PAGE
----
Pulling the Plug on Achillion

NEW YORK ( TheStreet) -- As much as I love this business of financial writing, there is nothing that I love more than being right.

And I love telling you about it. But if you stay in the business long enough, you'll realize that every once in a while, a writer has to take it on the chin and admit that he was just flat-out wrong about a call.

While I've never expected to nail every prediction with pinpoint accuracy, I can't say I've ever blown a call to the extent of Achillion Pharmaceuticals ( ACHN), a company that has now become a shell of itself, if not a complete disaster.

Now, if you know anything about the biotech industry, it's extremely volatile. But this is a sector that moves quickly in either direction on the prospects on new drug production and the approval of regulators like the Food and Drug Administration (FDA). So back in July, following the stock's 25% drop on news that Sovaprevir, the company's lead protease inhibitor for hepatitis C (HCV) had been put on hold by the FDA due to safety concerns, I called it a buying opportunity.

At the time, shares were trading around $6 after falling from well above $8.

Fast-forward three months later: shares have just made a new 52-week low of $2.87 as of Monday's trading. With a close of $3.02 Monday, essentially from the time that Achillion began its selloff in July, the stock has now lost 64%, including falling 53% since my buy recommendation. Before we go into why the company is getting hammered this time, let's revisit my buy thesis from July.

I'm not here to make any excuses because, clearly, I have no place to hide here. However, as I've noted, thick skin is required to be an investor in this sector. And to make any money at all (as the shorts are likely counting today), requires not only a significant amount of risk, but also an understanding of how these drugs come to market. It's not an easy process. In the July article, I said:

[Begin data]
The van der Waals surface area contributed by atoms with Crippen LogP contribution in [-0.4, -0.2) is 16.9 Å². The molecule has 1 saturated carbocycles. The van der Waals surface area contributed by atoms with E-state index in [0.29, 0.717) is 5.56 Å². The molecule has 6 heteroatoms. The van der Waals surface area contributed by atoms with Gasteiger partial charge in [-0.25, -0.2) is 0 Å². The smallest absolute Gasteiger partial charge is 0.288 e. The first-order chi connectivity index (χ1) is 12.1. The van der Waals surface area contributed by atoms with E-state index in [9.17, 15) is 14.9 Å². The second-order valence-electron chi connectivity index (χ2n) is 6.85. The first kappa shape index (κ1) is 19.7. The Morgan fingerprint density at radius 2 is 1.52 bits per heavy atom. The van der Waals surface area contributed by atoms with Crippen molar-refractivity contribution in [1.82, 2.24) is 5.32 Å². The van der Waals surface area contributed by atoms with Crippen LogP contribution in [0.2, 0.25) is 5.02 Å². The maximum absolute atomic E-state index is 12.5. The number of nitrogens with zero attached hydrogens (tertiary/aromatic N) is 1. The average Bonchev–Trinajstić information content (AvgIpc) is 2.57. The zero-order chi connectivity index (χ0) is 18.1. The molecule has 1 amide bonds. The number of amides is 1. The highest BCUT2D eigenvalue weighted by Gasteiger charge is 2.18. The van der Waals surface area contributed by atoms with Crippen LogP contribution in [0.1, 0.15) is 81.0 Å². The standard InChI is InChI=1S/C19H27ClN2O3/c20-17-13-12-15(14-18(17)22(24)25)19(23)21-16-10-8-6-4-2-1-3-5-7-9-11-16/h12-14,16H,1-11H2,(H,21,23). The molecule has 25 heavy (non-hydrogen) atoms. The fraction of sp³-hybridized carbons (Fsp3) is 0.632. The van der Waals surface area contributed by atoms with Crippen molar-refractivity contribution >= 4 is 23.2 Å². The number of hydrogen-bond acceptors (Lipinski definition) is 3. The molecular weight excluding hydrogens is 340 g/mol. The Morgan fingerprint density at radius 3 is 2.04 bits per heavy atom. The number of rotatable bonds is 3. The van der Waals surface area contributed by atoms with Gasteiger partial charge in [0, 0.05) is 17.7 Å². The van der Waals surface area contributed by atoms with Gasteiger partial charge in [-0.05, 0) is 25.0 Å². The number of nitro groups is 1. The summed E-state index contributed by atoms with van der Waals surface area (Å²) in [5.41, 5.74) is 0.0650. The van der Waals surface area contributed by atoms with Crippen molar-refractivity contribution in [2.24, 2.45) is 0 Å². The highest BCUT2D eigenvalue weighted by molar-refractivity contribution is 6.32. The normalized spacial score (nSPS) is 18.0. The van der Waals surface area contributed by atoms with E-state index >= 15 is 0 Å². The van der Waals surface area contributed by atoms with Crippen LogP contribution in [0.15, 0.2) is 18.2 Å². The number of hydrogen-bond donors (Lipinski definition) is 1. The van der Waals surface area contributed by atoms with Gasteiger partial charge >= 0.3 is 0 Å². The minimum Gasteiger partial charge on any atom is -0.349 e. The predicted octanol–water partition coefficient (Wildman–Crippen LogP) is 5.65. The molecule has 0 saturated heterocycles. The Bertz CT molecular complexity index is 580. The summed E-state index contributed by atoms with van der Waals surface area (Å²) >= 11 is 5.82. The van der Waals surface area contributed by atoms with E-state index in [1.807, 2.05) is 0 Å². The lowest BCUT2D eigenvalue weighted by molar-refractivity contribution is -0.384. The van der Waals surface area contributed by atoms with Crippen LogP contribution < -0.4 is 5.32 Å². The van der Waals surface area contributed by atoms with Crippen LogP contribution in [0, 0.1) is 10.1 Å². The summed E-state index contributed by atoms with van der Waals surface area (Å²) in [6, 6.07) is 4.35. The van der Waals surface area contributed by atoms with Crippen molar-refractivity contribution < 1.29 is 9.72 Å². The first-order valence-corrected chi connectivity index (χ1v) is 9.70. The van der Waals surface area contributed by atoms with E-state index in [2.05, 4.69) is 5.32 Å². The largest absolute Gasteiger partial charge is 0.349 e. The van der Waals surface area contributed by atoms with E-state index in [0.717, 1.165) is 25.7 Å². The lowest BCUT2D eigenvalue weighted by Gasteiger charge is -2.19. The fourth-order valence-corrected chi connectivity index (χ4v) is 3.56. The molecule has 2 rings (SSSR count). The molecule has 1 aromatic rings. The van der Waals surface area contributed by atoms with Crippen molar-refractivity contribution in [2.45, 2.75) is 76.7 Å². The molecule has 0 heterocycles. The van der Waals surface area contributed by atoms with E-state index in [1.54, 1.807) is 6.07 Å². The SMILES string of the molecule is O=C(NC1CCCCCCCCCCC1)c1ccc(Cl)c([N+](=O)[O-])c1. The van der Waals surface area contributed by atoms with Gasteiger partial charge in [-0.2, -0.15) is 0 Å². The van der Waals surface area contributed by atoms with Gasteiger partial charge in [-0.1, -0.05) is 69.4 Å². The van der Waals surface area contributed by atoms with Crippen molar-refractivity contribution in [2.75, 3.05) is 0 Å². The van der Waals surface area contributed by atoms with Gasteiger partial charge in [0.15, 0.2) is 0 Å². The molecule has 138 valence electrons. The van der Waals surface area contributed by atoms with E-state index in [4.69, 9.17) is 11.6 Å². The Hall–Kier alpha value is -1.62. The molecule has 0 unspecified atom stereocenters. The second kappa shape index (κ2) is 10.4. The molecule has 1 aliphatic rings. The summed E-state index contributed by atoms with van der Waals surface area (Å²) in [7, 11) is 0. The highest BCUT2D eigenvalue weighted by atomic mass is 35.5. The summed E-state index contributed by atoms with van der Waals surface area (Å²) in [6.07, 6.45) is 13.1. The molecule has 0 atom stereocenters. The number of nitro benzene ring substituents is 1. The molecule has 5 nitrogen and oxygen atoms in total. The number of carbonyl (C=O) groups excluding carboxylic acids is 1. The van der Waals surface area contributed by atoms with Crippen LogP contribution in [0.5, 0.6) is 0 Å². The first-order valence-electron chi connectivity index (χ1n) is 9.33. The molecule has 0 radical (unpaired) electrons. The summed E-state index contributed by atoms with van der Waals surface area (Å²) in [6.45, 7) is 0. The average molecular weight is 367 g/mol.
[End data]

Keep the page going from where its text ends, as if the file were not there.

I don't disagree that Achillion brings considerably more risk than a much improved Abbott Labs (ABT) or a powerhouse like Johnson & Johnson (JNJ). But after this recent 25% decline, Achillion's stock has become a bit more interesting, if not significantly undervalued.

Unfortunately, it turns out that the news reported in July was a prelude to more bad news regarding Sovaprevir. Last Friday, the company said it had been notified by the FDA that the clinical hold on Sovaprevir would not be removed. The FDA noted that although Achillion addressed the issues presented in the initial, concerns still remain, sending down 58% Monday.

Obviously, hindsight is 20/20 -- and at this point is easy to say that the signs "were all there," as I'm being reminded today in several emails. But let's not forget that, other than reports that there were "higher-than-expected blood levels of the therapies," the cause for the FDA's hold on the drug (at the time) was not immediately known.

Plus, it was Achillion that decided to suspend further testing of Sovaprevir and immediately notified FDA of the test results. So contrary to some of the claims in the emails I've received so far, it was not a situation where I completely ignored the so-called signs. After all, this is the process by which all biotech companies operate. Nor did I believe at the time that Achillion's fate was somehow "sealed" solely on the basis of one decision. Things have now changed, however.

While it is premature to say that it's completely "lights out" for the company, the fact is, Sovaprevir and all of its promise just isn't going to work. Without a key drug to fuel growth, I no longer see a compelling reason to stay interested in this stock.

At the time of publication, the author held no position in any of the stocks mentioned.

This article was written by an independent contributor, separate from TheStreet's regular news coverage.
Richard Saintvilus is a co-founder of StockSaints.com where he serves as CEO and editor-in-chief. After 20 years in the IT industry, including 5 years as a high school computer teacher, Saintvilus decided his second act would be as a stock analyst - bringing logic from an investor's point of view. His goal is to remove the complicated aspect of investing and present it to readers in a way that makes sense.

His background in engineering has provided him with strong analytical skills. That, along with 15 years of trading and investing, has given him the tools needed to assess equities and appraise value. Richard is a Warren Buffett disciple who bases investment decisions on the quality of a company's management, growth aspects, return on equity, and price-to-earnings ratio.

His work has been featured on CNBC, Yahoo! Finance, MSN Money, Forbes, Motley Fool and numerous other outlets.

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